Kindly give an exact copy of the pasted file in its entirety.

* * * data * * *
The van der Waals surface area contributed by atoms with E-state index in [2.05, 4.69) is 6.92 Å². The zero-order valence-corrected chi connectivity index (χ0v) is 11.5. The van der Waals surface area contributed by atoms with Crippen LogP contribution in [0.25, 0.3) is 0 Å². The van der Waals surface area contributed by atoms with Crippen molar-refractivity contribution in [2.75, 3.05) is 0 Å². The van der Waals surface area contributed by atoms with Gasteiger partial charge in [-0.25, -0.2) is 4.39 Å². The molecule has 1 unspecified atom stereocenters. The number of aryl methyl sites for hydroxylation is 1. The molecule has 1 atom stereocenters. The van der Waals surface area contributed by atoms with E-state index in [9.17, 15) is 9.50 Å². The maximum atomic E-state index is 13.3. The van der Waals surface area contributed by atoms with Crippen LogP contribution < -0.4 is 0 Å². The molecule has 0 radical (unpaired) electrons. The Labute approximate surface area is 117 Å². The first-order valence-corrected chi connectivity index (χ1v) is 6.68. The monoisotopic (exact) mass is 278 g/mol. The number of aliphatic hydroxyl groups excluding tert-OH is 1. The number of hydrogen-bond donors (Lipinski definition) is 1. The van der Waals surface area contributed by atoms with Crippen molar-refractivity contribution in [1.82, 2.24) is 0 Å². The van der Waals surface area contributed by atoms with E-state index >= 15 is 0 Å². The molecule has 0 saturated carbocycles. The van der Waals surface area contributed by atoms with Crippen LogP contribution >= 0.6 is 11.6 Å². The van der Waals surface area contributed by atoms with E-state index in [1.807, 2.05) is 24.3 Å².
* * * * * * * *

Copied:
The van der Waals surface area contributed by atoms with E-state index in [2.05, 4.69) is 6.92 Å². The zero-order valence-corrected chi connectivity index (χ0v) is 11.5. The van der Waals surface area contributed by atoms with Crippen LogP contribution in [0.25, 0.3) is 0 Å². The van der Waals surface area contributed by atoms with Crippen molar-refractivity contribution in [2.75, 3.05) is 0 Å². The van der Waals surface area contributed by atoms with Gasteiger partial charge in [-0.25, -0.2) is 4.39 Å². The molecule has 1 unspecified atom stereocenters. The number of aryl methyl sites for hydroxylation is 1. The molecule has 1 atom stereocenters. The van der Waals surface area contributed by atoms with E-state index in [9.17, 15) is 9.50 Å². The maximum atomic E-state index is 13.3. The van der Waals surface area contributed by atoms with Crippen LogP contribution < -0.4 is 0 Å². The molecule has 0 radical (unpaired) electrons. The Labute approximate surface area is 117 Å². The first-order valence-corrected chi connectivity index (χ1v) is 6.68. The monoisotopic (exact) mass is 278 g/mol. The number of aliphatic hydroxyl groups excluding tert-OH is 1. The number of hydrogen-bond donors (Lipinski definition) is 1. The van der Waals surface area contributed by atoms with Crippen molar-refractivity contribution in [1.82, 2.24) is 0 Å². The van der Waals surface area contributed by atoms with E-state index >= 15 is 0 Å². The molecule has 0 saturated carbocycles. The van der Waals surface area contributed by atoms with Crippen LogP contribution >= 0.6 is 11.6 Å². The van der Waals surface area contributed by atoms with E-state index in [1.807, 2.05) is 24.3 Å².